|CORAM:||Abhay Manohar Sapre J, R. K. Agrawal J|
|CATCH WORDS:||capital vs. revenue receipt, lease finance, real income theory|
|DATE:||April 24, 2018 (Date of pronouncement)|
|DATE:||April 26, 2018 (Date of publication)|
|FILE:||Click here to download the file in pdf format|
|Bifurcation of lease rentals into interest and loan recovery: An assessee can only be taxed on "real income". The bifurcation of lease rental is not an artificial calculation. Lease equalization is an essential step in the accounting process to ensure that real income from the transaction in the form of revenue receipts only is captured for the purposes of income tax. The Guidance Note issued by the ICAI carries great weight. The method of accounting prescribed in such a Guidance Note, in order to compute real income and offering the same for taxation, cannot be disregarded by the AO unless such action falls within the scope and ambit of S. 145(3) of the IT Act|
Point(s) for consideration:-
5) The short question that arises for consideration before this Court is whether the deduction on account of lease equalization charges from lease rental income can be allowed under the Income Tax Act, 1961, on the basis of Guidance Note issued by the Institute of Chartered Accountants of India (ICAI)?
6) At the outset, learned senior counsel for the Revenue contended that the lease equalization charge is an additional deduction debited to Profit and Loss Account (P&L) in addition to the depreciation claimed in books so as to make it equal to capital recovery. This is an artificial calculation which bifurcates lease rental to capital recovery and interest component. Learned senior counsel further contended that in fact the entire lease income constitutes income of the assessee. Also, there is no concept of deduction regarding the lease equalization charges under the IT Act. Hence, learned senior counsel contended that impugned decision of the High Court is perverse and is liable to be set aside.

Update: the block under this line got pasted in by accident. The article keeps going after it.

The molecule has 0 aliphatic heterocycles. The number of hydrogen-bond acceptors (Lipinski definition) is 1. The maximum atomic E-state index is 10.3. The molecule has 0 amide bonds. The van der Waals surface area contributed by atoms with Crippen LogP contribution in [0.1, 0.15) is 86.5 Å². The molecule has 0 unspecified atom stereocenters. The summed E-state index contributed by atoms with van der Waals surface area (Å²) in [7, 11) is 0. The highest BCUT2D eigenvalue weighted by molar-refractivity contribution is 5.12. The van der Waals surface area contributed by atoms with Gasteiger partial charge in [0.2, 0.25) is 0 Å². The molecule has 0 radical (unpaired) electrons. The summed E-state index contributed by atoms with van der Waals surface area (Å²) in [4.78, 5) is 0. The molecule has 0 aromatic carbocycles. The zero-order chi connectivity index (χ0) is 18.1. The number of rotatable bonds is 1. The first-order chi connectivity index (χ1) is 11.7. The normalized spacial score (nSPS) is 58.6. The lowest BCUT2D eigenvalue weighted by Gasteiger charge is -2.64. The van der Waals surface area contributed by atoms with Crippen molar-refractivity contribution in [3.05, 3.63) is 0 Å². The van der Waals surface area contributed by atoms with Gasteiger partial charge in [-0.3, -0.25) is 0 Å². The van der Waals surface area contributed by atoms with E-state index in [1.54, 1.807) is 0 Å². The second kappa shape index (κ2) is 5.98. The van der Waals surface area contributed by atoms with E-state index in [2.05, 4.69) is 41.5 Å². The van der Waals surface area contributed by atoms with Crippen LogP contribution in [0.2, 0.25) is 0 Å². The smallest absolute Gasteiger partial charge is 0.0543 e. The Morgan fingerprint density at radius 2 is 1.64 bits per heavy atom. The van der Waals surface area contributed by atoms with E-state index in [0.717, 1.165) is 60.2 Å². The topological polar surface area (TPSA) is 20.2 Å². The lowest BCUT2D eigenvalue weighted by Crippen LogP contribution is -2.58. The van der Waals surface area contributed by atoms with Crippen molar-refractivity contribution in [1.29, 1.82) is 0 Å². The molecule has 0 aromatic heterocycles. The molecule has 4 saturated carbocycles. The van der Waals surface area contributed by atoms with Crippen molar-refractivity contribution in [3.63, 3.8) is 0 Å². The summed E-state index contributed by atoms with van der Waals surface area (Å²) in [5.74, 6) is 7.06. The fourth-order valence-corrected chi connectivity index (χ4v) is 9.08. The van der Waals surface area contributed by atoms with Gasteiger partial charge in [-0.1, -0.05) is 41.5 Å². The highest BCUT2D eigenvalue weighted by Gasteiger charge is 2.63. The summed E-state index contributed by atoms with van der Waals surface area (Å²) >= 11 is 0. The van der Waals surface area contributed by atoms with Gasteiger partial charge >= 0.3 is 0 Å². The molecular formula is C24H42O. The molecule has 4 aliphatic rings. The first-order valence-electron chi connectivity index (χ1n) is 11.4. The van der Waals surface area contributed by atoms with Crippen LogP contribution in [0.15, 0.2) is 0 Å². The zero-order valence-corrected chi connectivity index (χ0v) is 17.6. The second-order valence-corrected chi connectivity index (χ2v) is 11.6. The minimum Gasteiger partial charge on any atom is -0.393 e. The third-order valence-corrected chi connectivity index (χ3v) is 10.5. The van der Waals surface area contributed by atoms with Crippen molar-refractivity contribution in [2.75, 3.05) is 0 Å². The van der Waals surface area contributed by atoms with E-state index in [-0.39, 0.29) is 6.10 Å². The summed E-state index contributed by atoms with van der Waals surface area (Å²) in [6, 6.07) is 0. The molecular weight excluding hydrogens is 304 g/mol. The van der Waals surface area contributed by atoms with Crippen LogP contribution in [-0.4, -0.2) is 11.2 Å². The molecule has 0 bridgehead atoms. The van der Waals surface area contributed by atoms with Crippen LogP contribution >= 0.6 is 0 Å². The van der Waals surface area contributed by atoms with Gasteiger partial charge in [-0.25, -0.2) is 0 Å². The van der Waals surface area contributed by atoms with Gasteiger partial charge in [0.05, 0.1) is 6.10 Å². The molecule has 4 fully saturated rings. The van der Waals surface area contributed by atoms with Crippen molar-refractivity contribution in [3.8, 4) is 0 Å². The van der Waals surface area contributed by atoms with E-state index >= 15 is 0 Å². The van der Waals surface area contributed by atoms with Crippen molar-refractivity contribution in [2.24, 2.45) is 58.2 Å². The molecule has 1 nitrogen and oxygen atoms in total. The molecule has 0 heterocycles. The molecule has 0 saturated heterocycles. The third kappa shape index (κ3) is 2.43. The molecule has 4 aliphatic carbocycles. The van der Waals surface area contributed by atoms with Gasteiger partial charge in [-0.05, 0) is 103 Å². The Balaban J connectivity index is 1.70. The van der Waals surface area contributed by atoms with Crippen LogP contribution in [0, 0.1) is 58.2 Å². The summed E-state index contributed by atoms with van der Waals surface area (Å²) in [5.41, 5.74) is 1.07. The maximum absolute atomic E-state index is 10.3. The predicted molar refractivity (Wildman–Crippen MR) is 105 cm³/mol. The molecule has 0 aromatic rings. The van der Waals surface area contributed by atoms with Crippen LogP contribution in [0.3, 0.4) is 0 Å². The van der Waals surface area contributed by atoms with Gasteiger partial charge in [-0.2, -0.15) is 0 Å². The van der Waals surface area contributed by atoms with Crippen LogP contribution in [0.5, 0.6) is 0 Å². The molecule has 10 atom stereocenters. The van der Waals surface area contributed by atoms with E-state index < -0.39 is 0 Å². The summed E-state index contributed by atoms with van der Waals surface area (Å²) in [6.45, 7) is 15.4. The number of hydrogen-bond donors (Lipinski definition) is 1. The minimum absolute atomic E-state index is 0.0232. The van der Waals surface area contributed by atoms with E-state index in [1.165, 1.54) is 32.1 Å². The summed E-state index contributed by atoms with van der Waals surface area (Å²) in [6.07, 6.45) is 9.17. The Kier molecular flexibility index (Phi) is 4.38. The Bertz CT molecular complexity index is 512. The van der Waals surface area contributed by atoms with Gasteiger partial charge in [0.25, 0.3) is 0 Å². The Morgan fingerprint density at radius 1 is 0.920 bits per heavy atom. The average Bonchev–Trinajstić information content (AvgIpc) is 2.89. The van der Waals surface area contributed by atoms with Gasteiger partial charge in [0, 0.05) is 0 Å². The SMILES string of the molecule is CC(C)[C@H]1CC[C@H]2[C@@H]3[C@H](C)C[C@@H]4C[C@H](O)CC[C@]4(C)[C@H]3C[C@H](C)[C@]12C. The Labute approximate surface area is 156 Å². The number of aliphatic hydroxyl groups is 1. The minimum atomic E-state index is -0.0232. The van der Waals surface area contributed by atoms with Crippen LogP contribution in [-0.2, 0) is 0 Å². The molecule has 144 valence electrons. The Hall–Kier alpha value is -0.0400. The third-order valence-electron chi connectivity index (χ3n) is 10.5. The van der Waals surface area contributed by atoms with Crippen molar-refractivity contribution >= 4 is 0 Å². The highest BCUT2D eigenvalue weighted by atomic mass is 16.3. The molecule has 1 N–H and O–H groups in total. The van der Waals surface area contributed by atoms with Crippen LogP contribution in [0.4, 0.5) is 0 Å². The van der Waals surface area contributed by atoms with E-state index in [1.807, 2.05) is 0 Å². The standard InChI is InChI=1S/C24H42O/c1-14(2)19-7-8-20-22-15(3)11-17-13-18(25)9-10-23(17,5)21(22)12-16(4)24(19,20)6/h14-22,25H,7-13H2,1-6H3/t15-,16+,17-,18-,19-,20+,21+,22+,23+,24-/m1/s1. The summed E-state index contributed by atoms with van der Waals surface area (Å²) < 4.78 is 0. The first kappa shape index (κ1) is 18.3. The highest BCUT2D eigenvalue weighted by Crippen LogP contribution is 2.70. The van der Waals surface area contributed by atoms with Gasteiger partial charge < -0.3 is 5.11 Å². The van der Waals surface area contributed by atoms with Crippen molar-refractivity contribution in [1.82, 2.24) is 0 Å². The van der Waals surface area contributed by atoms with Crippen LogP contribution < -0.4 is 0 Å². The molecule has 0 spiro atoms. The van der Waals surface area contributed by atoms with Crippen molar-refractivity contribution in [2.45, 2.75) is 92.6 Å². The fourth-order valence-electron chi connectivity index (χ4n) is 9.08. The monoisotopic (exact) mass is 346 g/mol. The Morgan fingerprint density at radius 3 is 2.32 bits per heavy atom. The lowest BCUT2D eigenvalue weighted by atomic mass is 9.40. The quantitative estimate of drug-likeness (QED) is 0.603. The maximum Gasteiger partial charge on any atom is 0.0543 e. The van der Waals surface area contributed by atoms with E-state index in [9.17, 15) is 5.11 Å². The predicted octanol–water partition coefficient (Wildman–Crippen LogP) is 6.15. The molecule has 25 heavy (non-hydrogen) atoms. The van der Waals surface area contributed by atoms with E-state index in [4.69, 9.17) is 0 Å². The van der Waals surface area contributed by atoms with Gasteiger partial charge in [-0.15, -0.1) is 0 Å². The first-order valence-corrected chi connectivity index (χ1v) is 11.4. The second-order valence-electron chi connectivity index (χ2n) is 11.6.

7) On the other hand, learned senior counsel for the Respondent submitted that this issue is no longer res integra. Now, it is a settled principle that a Guidance Note issued by the ICAI carries great weight and by adopting a method of accounting prescribed in such a Guidance Note, in order to compute real income and offering the same for taxation, cannot be disregarded by the Assessing Officer unless such action falls within the scope and ambit of Section 145(3) of the IT Act. Further, it was submitted that the lease equalization charge was nothing but a method of adjusting the depreciation claimed in the books of accounts to enable the Respondent to represent its real income by adopting an accounting methodology which had surely the seal of approval of a professional body such as the ICAI. Learned senior counsel finally submitted that the judgment passed by the High Court is well-versed and within the parameters of law and no interference is sought for by this Court in the matter.
8) Prior to critically examining the case, it would be appropriate to have an understanding and significance of the Guidance Note issued by the ICAI. The ICAI is an expert body, created by the Parliament under the Chartered Accountants Act, 1949. The ICAI’s publication on the subject indicates that the Guidance Note on Accounting for Leases was issued by it for the first time in 1988 which was later on revised in 1995.
The Guidance Note reflects the best practices adopted by the accountants throughout the world. The ICAI is a recognized body vested with the authority to recommend accounting standards for ultimate prescription by the Central Government in consultation with the National Advisory Committee of Accounting Standards for the presentation of true and fair financial statements.